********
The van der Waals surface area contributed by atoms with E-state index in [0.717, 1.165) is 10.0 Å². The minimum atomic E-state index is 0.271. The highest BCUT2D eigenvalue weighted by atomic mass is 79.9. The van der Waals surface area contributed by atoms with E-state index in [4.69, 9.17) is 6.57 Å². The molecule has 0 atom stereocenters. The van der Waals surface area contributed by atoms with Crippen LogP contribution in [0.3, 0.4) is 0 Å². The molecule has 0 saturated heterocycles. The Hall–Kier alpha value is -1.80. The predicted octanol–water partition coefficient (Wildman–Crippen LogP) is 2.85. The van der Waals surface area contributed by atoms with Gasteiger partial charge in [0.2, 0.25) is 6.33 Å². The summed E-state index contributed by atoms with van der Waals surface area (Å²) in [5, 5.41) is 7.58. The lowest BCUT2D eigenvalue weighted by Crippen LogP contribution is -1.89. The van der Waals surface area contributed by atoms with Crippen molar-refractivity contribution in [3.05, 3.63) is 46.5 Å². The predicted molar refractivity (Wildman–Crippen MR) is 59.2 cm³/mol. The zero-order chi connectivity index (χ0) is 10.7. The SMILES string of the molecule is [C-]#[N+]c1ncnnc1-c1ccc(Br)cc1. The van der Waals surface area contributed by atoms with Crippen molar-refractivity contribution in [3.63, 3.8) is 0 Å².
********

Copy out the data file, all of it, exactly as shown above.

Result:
The van der Waals surface area contributed by atoms with E-state index in [0.717, 1.165) is 10.0 Å². The minimum atomic E-state index is 0.271. The highest BCUT2D eigenvalue weighted by atomic mass is 79.9. The van der Waals surface area contributed by atoms with E-state index in [4.69, 9.17) is 6.57 Å². The molecule has 0 atom stereocenters. The van der Waals surface area contributed by atoms with Crippen LogP contribution in [0.3, 0.4) is 0 Å². The molecule has 0 saturated heterocycles. The Hall–Kier alpha value is -1.80. The predicted octanol–water partition coefficient (Wildman–Crippen LogP) is 2.85. The van der Waals surface area contributed by atoms with Gasteiger partial charge in [0.2, 0.25) is 6.33 Å². The summed E-state index contributed by atoms with van der Waals surface area (Å²) in [5, 5.41) is 7.58. The lowest BCUT2D eigenvalue weighted by Crippen LogP contribution is -1.89. The van der Waals surface area contributed by atoms with Crippen molar-refractivity contribution in [3.05, 3.63) is 46.5 Å². The predicted molar refractivity (Wildman–Crippen MR) is 59.2 cm³/mol. The zero-order chi connectivity index (χ0) is 10.7. The SMILES string of the molecule is [C-]#[N+]c1ncnnc1-c1ccc(Br)cc1. The van der Waals surface area contributed by atoms with Crippen molar-refractivity contribution in [3.63, 3.8) is 0 Å².